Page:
The Regional Administrator of the Drug Enforcement Administration has jurisdiction over the State of California with regard to disposal of unused controlled substances. The following procedure has been approved as a guide to physicians:

The physician's DEA number (Controlled Substances Registration Certificate), unused Government order forms and controlled drugs should be disposed of as soon as possible. The registration certificate and unused Government order forms (DEA-222c) should be returned to the Drug Enforcement Administration. Procedures for destruction of controlled substances may be obtained by calling the Los Angeles Divisional Office.

If you are selling your practice, you should make certain that the buyer is a physician or health care provider licensed, or eligible to be licensed, in California. You want to be careful so that you do not sell to an unlicensed person. Avoid any claims that you have aided and abetted the unlicensed practice of medicine or similar charges. Any licensing information can be obtained from the appropriate State of California Board or Committee or the Department of Consumer Affairs.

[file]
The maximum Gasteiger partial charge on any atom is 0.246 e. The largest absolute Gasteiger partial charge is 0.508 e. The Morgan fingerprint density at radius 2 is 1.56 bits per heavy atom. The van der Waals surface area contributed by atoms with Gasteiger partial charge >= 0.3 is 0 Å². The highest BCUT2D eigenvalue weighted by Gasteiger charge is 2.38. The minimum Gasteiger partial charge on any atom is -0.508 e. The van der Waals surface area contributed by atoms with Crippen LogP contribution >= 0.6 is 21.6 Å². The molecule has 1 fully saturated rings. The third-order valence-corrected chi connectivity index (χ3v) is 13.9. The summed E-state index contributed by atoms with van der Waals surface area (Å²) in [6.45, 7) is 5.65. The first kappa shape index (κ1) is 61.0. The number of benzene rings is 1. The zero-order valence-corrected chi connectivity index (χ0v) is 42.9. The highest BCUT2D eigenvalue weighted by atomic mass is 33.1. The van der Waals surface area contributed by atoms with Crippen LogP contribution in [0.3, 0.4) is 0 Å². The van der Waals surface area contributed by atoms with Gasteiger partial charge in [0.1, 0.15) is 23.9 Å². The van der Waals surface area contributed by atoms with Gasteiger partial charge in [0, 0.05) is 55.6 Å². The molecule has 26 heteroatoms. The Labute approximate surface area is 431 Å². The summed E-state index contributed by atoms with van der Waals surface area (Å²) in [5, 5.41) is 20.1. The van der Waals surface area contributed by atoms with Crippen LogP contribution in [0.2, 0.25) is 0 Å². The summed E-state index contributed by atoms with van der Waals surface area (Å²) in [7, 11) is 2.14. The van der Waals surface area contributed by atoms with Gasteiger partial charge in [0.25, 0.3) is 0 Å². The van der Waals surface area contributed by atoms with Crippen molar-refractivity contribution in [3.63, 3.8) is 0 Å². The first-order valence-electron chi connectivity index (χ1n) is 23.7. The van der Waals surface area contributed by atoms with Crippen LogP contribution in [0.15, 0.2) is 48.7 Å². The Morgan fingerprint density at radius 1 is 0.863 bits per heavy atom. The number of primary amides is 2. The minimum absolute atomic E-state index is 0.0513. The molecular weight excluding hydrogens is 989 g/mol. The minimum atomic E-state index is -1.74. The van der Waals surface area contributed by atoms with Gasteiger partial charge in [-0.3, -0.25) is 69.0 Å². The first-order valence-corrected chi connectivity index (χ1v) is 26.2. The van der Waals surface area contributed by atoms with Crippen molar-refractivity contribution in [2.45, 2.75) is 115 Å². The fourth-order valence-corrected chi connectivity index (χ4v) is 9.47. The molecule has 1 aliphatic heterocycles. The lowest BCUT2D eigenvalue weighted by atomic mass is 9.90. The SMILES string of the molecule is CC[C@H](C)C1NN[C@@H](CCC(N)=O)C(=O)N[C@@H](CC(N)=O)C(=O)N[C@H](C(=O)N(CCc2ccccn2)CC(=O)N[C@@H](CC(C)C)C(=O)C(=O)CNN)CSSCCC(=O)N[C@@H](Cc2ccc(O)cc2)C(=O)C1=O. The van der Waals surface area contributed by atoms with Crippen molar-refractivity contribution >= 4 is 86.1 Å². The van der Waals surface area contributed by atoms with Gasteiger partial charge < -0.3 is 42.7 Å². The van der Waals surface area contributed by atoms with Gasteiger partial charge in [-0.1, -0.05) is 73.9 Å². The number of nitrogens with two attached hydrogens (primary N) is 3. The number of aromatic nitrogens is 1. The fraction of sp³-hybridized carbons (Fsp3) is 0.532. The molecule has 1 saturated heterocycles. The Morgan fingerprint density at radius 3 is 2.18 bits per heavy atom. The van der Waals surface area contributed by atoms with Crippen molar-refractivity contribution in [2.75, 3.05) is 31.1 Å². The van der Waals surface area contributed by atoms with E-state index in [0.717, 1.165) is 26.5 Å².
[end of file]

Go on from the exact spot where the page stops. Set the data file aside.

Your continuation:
Under California law, records relating to patients cannot be sold. However, the sale of a practice may include, as one of its terms, unlimited access to the records of those patients who seek the services of the purchasing physician. Obtain legal advice on how to transfer patient files legally. The prohibition agains the sale of medical records is part of the same law that makes it illegal to receive any remuneration for the referral of a patient.

Your policy should be examined to determine whether it is written on an OCCURRENCE or a CLAIMS MADE basis. Consult your insurance agent. If the policy is written on a CLAIMS MADE basis, only those claims made while the policy is in force will be covered and you should either continue your coverage or purchase coverage extension to protect you until all statutes of limitation have run.